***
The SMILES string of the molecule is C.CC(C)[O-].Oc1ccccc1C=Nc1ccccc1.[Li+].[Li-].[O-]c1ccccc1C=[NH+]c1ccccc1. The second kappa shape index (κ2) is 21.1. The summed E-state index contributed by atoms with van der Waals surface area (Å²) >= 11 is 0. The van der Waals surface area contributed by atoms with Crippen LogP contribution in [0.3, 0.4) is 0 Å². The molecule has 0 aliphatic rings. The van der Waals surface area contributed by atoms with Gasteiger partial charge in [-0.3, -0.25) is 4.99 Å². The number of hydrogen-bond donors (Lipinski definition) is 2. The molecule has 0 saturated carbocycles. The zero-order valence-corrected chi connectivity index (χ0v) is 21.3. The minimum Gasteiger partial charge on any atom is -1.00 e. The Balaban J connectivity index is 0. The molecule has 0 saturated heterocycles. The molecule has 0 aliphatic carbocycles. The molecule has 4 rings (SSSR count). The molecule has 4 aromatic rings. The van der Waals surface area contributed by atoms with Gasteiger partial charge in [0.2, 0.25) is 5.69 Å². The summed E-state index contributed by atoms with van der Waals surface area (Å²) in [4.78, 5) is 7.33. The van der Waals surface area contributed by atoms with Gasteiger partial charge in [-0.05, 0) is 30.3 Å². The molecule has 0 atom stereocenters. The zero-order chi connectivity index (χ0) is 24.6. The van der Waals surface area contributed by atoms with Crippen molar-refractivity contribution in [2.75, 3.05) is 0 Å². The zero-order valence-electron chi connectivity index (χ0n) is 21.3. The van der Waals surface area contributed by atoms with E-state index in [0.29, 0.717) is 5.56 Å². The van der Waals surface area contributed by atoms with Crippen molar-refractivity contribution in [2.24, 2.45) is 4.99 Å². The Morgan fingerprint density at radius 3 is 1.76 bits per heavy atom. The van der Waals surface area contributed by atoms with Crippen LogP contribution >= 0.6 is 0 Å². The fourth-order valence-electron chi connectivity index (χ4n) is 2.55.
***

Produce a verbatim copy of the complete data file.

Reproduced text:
The SMILES string of the molecule is C.CC(C)[O-].Oc1ccccc1C=Nc1ccccc1.[Li+].[Li-].[O-]c1ccccc1C=[NH+]c1ccccc1. The second kappa shape index (κ2) is 21.1. The summed E-state index contributed by atoms with van der Waals surface area (Å²) >= 11 is 0. The van der Waals surface area contributed by atoms with Crippen LogP contribution in [0.3, 0.4) is 0 Å². The molecule has 0 aliphatic rings. The van der Waals surface area contributed by atoms with Gasteiger partial charge in [-0.3, -0.25) is 4.99 Å². The number of hydrogen-bond donors (Lipinski definition) is 2. The molecule has 0 saturated carbocycles. The zero-order valence-corrected chi connectivity index (χ0v) is 21.3. The minimum Gasteiger partial charge on any atom is -1.00 e. The Balaban J connectivity index is 0. The molecule has 0 saturated heterocycles. The molecule has 0 aliphatic carbocycles. The molecule has 4 rings (SSSR count). The molecule has 4 aromatic rings. The van der Waals surface area contributed by atoms with Gasteiger partial charge in [0.2, 0.25) is 5.69 Å². The summed E-state index contributed by atoms with van der Waals surface area (Å²) in [4.78, 5) is 7.33. The van der Waals surface area contributed by atoms with Gasteiger partial charge in [-0.05, 0) is 30.3 Å². The molecule has 0 atom stereocenters. The zero-order chi connectivity index (χ0) is 24.6. The van der Waals surface area contributed by atoms with Crippen molar-refractivity contribution in [2.75, 3.05) is 0 Å². The zero-order valence-electron chi connectivity index (χ0n) is 21.3. The van der Waals surface area contributed by atoms with E-state index in [0.29, 0.717) is 5.56 Å². The van der Waals surface area contributed by atoms with Crippen molar-refractivity contribution in [2.24, 2.45) is 4.99 Å². The Morgan fingerprint density at radius 3 is 1.76 bits per heavy atom. The van der Waals surface area contributed by atoms with Crippen LogP contribution >= 0.6 is 0 Å². The fourth-order valence-electron chi connectivity index (χ4n) is 2.55.